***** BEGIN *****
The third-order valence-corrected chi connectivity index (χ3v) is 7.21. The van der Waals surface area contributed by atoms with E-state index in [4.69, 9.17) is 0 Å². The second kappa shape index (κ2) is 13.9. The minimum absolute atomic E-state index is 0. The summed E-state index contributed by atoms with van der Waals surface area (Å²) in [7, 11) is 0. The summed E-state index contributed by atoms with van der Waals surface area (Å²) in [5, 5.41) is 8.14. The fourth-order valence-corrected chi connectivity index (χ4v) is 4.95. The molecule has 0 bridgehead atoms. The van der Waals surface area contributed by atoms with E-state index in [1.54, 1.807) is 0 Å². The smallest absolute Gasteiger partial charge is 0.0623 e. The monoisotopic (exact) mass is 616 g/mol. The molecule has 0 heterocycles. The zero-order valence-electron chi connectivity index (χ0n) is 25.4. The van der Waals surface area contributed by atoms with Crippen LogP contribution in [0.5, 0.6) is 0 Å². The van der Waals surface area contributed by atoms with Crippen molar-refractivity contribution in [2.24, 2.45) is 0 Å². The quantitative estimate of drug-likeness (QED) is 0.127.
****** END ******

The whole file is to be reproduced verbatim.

The third-order valence-corrected chi connectivity index (χ3v) is 7.21. The van der Waals surface area contributed by atoms with E-state index in [4.69, 9.17) is 0 Å². The second kappa shape index (κ2) is 13.9. The minimum absolute atomic E-state index is 0. The summed E-state index contributed by atoms with van der Waals surface area (Å²) in [7, 11) is 0. The summed E-state index contributed by atoms with van der Waals surface area (Å²) in [5, 5.41) is 8.14. The fourth-order valence-corrected chi connectivity index (χ4v) is 4.95. The molecule has 0 bridgehead atoms. The van der Waals surface area contributed by atoms with E-state index in [1.54, 1.807) is 0 Å². The smallest absolute Gasteiger partial charge is 0.0623 e. The monoisotopic (exact) mass is 616 g/mol. The molecule has 0 heterocycles. The zero-order valence-electron chi connectivity index (χ0n) is 25.4. The van der Waals surface area contributed by atoms with Crippen LogP contribution in [0.5, 0.6) is 0 Å². The van der Waals surface area contributed by atoms with Crippen molar-refractivity contribution in [2.24, 2.45) is 0 Å². The quantitative estimate of drug-likeness (QED) is 0.127.